By Juliann Schaeffer
Vol. 17 No. 9 P. 22
A best-selling author looks at modern medicine to bridge the gap between patients and "health care's hidden heroes."
Carolyn Jourdan, JD, a best-selling writer of medical nonfiction and fiction, has authored two radiology-focused works, Talking to Skeletons: Behind the Scenes with a Radiologist and Radiologists at Work: Savings Lives with the Lights Off. But she admits she never thought she'd end up here.
"I grew up in a rural family doctor's office in the Smoky Mountains. My dad was a solo practitioner for 40 years in a small town east of Knoxville [Tennessee]," she says. "I was supposed to be a doctor, but I'm incredibly squeamish and a tad hysteria prone, so I went into biomedical engineering instead."
After earning degrees in biomedical engineering as well as law, she embarked on a high-profile career in Washington, D.C., first at the Nuclear Regulatory Commission, then as Nuclear Counsel to the Senate Environment Committee, and eventually doing special projects for the Smithsonian and public television. Then, one day she answered an emergency call from her father, quite literally, and her life and career changed in an instant.
"At the age of 45, I got a call from my father saying my mother had had a heart attack," she explains. "For over 30 years, she'd worked as his receptionist, nurse, lab tech, bookkeeper, and sidekick. My father asked me to come home and fill in for her for a couple days. Because he treated about a third of his patients for free, he couldn't afford to pay anyone to do her job. I thought I was going to be there for three days, but I ended up being an unpaid receptionist, living in my parents' basement for four years."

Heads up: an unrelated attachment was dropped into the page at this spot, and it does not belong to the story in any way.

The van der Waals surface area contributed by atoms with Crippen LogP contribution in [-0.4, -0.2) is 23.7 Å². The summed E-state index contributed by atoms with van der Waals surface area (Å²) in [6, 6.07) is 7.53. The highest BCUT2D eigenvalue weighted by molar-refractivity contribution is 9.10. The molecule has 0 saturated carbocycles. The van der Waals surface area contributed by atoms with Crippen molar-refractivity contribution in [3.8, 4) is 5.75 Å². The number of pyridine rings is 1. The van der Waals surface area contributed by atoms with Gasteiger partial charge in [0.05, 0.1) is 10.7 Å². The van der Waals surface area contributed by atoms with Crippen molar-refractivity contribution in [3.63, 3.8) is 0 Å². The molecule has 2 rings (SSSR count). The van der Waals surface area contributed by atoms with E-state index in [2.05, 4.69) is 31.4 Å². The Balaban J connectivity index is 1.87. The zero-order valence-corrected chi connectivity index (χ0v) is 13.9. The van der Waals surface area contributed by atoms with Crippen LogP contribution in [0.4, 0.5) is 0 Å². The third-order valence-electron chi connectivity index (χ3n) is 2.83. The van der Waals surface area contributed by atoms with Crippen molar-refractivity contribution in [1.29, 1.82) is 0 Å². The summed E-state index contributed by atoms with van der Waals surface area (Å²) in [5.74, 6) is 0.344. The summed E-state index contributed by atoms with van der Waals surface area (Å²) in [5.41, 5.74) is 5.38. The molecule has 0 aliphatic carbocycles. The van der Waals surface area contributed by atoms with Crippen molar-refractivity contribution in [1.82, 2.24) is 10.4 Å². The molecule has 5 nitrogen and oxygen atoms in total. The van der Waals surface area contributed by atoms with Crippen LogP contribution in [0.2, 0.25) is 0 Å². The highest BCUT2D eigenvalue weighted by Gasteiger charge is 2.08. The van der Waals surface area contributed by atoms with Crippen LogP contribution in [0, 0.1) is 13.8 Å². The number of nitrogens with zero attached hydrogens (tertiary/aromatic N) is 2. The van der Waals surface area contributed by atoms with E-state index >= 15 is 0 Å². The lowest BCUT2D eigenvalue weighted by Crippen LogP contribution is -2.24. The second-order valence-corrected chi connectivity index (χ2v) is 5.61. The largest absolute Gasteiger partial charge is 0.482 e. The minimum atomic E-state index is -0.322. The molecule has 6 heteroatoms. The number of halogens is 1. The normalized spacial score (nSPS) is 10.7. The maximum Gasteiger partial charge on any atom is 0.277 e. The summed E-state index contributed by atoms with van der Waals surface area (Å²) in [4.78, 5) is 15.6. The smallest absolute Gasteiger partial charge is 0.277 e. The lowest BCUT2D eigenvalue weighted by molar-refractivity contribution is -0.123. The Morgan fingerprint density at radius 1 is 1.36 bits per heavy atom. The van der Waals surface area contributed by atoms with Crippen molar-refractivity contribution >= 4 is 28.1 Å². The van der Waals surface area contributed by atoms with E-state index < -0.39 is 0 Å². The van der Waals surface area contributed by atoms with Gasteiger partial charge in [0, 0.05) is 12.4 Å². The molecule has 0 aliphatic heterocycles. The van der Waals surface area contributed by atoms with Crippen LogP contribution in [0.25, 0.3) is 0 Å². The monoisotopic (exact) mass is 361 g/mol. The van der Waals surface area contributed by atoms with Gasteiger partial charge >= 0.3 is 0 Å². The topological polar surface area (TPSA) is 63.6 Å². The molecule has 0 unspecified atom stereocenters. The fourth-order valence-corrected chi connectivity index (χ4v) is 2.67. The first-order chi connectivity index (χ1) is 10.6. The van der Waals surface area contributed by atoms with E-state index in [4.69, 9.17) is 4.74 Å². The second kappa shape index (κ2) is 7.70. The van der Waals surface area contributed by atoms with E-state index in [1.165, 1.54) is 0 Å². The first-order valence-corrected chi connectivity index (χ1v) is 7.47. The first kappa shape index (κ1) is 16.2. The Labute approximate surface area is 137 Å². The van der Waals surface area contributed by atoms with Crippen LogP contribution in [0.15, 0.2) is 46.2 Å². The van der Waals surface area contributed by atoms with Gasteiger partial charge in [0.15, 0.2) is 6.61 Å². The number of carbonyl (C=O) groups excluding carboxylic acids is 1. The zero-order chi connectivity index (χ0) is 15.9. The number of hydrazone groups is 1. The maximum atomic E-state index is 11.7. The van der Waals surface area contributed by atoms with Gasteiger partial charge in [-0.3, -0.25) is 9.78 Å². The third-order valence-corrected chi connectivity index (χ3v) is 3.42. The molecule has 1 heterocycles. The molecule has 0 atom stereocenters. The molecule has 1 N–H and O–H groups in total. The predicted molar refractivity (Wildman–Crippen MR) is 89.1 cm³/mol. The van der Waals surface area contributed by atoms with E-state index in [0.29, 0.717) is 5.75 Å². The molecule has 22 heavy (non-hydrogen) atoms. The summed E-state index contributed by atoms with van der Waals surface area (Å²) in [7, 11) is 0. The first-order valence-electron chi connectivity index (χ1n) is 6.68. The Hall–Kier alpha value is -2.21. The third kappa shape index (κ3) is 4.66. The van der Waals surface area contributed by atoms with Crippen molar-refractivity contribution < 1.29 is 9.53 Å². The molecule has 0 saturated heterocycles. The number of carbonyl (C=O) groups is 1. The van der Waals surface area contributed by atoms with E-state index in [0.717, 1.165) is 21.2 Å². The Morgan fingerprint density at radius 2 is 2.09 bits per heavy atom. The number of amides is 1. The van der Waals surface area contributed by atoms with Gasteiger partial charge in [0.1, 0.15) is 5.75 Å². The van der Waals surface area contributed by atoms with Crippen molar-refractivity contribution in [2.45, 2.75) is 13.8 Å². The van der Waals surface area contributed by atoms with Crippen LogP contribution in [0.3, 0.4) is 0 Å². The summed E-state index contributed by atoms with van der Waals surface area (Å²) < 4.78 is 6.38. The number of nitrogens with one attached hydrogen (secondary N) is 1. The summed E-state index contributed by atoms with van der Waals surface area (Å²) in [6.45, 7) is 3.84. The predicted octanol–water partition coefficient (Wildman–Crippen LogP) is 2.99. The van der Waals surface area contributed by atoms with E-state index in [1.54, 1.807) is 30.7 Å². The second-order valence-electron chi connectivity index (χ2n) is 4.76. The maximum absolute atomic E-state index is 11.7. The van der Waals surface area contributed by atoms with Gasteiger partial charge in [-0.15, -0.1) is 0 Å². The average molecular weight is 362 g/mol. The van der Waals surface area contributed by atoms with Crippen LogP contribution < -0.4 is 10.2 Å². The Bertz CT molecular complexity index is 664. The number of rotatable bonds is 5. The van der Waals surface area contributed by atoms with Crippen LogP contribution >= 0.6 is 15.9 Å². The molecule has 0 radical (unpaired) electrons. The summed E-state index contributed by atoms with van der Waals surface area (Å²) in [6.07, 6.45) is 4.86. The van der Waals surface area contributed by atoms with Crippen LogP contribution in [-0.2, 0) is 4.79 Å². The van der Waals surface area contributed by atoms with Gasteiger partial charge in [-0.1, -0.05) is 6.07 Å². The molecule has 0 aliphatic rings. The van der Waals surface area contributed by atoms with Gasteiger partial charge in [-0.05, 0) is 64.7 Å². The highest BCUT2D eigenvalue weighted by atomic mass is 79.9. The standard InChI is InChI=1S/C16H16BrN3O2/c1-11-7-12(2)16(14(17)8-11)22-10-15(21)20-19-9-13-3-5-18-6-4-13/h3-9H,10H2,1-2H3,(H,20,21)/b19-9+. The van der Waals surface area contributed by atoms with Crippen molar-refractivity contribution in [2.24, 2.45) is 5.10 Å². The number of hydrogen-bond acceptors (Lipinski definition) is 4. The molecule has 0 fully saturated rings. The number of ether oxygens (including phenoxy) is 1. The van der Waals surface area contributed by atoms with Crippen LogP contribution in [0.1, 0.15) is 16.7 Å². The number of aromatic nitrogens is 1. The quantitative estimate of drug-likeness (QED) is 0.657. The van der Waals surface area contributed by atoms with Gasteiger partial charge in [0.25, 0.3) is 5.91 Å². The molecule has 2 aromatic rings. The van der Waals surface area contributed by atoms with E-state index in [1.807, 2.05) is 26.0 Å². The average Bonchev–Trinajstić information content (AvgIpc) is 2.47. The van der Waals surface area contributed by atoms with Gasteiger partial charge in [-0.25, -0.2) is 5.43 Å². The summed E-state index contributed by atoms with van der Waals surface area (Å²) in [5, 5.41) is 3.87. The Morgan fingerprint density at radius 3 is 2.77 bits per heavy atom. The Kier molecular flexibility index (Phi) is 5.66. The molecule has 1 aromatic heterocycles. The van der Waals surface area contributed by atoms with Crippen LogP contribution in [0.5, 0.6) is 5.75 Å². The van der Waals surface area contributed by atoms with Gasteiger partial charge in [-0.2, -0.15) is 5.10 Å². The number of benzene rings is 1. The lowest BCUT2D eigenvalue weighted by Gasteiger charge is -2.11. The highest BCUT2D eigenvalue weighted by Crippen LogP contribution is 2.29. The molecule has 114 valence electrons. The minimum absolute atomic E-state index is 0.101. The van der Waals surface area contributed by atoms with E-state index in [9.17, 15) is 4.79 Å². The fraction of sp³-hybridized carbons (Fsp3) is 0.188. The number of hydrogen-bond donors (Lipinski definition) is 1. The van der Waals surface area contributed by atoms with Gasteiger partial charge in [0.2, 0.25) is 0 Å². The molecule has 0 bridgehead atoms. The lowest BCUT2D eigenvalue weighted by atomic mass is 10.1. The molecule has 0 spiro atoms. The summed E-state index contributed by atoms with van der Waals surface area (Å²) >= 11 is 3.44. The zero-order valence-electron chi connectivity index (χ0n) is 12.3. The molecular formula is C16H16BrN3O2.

Months into a new, and uncharacteristic, form of public service, Jourdan found herself in the self-help section of a Barnes & Noble bookstore, struggling to come to grips with the dramatic and sudden shift in her day to day. She stumbled upon a book that noted writing's potential benefits for posttraumatic stress disorder—and write, she did. Her father eventually retired, but Jourdan kept writing.
First up was Heart in the Right Place, a memoir "about the down-sizing of my life from white marble columns, gilded domes, and Neiman Marcus to Naugahyde, peeling linoleum, and Walmart." It became a best-seller. Four top-10 national best-sellers later, she continues to focus on medical nonfiction, where she presents ground-level portraits of doctors at work, in the hope of healing the breakdown of the doctor-patient relationship caused by modern health care.
In our chat, Jourdan discusses what led her to turn her focus to radiologists, what changes she observed in her 15-year span of interviews (including seven long nights observing one radiologist), as well as what she hopes these two works will tell readers about "health care's hidden heroes."
Radiology Today (RT): Was there anything about radiologists themselves that drew you to this subject matter?
Jourdan: Yes. When I was 6 years old, my dad went to visit a classmate from medical school who was doing a radiology residency. This man also happened to be an Air Force jet pilot. During our visit he hoisted me up into the pilot seat of a fighter plane. I thought that was the greatest thing ever. Then, he showed me a reading room, which also made a deep impression. For the longest time after that, I thought all radiologists were also jet pilots. My misconception lent an aura of glamour to the specialty.
When I was 18, I won a National Science Foundation grant to work with nuclear materials at the Oak Ridge National Laboratory. A lot of the developmental work for CT, MRI, PET, and proton therapy is done in this area. Much of the commercialization of those technologies was done near there, too. So most of my life I've worked with people who were struggling to bring these technologies to market. When I decided to write about radiologists, I spoke to about 20 physicians and a lot of engineers, and the two books came from those conversations.